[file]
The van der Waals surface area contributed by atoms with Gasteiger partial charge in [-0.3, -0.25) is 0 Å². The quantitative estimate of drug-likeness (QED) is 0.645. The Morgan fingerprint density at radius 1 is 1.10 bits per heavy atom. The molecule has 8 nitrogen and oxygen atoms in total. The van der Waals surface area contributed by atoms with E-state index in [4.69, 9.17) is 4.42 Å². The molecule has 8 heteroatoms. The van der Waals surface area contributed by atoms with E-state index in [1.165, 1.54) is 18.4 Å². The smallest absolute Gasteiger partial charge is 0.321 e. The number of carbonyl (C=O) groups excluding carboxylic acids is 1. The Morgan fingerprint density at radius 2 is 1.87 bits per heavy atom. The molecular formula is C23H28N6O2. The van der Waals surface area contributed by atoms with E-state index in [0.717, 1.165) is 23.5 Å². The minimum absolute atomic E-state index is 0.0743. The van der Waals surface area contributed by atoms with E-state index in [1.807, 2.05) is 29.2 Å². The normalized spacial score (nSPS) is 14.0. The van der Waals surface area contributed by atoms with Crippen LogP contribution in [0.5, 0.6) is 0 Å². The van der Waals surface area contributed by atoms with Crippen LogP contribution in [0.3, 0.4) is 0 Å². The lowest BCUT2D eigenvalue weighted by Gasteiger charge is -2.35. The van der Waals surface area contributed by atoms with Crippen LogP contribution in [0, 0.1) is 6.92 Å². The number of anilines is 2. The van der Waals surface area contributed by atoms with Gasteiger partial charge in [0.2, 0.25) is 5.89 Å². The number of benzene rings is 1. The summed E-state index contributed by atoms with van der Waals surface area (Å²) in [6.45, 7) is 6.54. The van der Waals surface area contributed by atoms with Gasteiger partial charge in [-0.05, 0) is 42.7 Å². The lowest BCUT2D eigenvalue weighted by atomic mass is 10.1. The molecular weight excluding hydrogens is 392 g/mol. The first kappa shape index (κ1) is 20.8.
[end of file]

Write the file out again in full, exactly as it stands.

The van der Waals surface area contributed by atoms with Gasteiger partial charge in [-0.3, -0.25) is 0 Å². The quantitative estimate of drug-likeness (QED) is 0.645. The Morgan fingerprint density at radius 1 is 1.10 bits per heavy atom. The molecule has 8 nitrogen and oxygen atoms in total. The van der Waals surface area contributed by atoms with E-state index in [4.69, 9.17) is 4.42 Å². The molecule has 8 heteroatoms. The van der Waals surface area contributed by atoms with E-state index in [1.165, 1.54) is 18.4 Å². The smallest absolute Gasteiger partial charge is 0.321 e. The number of carbonyl (C=O) groups excluding carboxylic acids is 1. The Morgan fingerprint density at radius 2 is 1.87 bits per heavy atom. The molecular formula is C23H28N6O2. The van der Waals surface area contributed by atoms with E-state index in [0.717, 1.165) is 23.5 Å². The minimum absolute atomic E-state index is 0.0743. The van der Waals surface area contributed by atoms with E-state index in [1.807, 2.05) is 29.2 Å². The normalized spacial score (nSPS) is 14.0. The van der Waals surface area contributed by atoms with Crippen LogP contribution in [0.5, 0.6) is 0 Å². The van der Waals surface area contributed by atoms with Crippen LogP contribution in [0.3, 0.4) is 0 Å². The lowest BCUT2D eigenvalue weighted by Gasteiger charge is -2.35. The van der Waals surface area contributed by atoms with Crippen LogP contribution in [0, 0.1) is 6.92 Å². The number of anilines is 2. The van der Waals surface area contributed by atoms with Gasteiger partial charge in [0.2, 0.25) is 5.89 Å². The number of benzene rings is 1. The summed E-state index contributed by atoms with van der Waals surface area (Å²) in [6.45, 7) is 6.54. The van der Waals surface area contributed by atoms with Gasteiger partial charge in [-0.05, 0) is 42.7 Å². The lowest BCUT2D eigenvalue weighted by atomic mass is 10.1. The molecular weight excluding hydrogens is 392 g/mol. The first kappa shape index (κ1) is 20.8.